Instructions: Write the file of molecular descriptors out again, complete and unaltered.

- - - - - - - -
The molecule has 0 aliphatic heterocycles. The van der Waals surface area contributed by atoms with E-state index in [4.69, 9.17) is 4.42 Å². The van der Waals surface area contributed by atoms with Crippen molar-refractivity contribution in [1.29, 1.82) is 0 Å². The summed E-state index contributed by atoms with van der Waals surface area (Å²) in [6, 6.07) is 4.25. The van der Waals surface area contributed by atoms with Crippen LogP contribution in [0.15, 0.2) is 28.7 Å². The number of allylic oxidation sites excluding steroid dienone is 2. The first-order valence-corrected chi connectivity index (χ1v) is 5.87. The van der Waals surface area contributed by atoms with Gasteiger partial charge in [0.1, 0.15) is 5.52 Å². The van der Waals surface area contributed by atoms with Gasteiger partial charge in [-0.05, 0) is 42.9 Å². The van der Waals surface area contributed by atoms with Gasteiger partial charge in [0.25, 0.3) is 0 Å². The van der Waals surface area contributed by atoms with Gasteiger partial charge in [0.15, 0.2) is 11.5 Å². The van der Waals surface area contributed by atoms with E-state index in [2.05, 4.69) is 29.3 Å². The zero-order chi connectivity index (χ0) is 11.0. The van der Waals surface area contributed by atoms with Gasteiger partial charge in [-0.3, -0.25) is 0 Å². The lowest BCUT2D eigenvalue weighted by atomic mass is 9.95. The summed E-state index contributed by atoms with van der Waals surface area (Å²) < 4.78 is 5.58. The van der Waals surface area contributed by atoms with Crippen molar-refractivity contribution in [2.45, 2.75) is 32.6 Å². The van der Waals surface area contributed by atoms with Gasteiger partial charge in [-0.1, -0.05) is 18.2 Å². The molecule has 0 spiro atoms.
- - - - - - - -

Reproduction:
The molecule has 0 aliphatic heterocycles. The van der Waals surface area contributed by atoms with E-state index in [4.69, 9.17) is 4.42 Å². The van der Waals surface area contributed by atoms with Crippen molar-refractivity contribution in [1.29, 1.82) is 0 Å². The summed E-state index contributed by atoms with van der Waals surface area (Å²) in [6, 6.07) is 4.25. The van der Waals surface area contributed by atoms with Crippen LogP contribution in [0.15, 0.2) is 28.7 Å². The number of allylic oxidation sites excluding steroid dienone is 2. The first-order valence-corrected chi connectivity index (χ1v) is 5.87. The van der Waals surface area contributed by atoms with Gasteiger partial charge in [0.1, 0.15) is 5.52 Å². The van der Waals surface area contributed by atoms with Gasteiger partial charge in [-0.05, 0) is 42.9 Å². The van der Waals surface area contributed by atoms with Gasteiger partial charge in [0.25, 0.3) is 0 Å². The van der Waals surface area contributed by atoms with Gasteiger partial charge in [0.15, 0.2) is 11.5 Å². The van der Waals surface area contributed by atoms with E-state index in [2.05, 4.69) is 29.3 Å². The zero-order chi connectivity index (χ0) is 11.0. The van der Waals surface area contributed by atoms with Gasteiger partial charge in [-0.3, -0.25) is 0 Å². The lowest BCUT2D eigenvalue weighted by atomic mass is 9.95. The summed E-state index contributed by atoms with van der Waals surface area (Å²) < 4.78 is 5.58. The van der Waals surface area contributed by atoms with Crippen molar-refractivity contribution in [2.45, 2.75) is 32.6 Å². The van der Waals surface area contributed by atoms with Gasteiger partial charge in [-0.1, -0.05) is 18.2 Å². The molecule has 0 spiro atoms.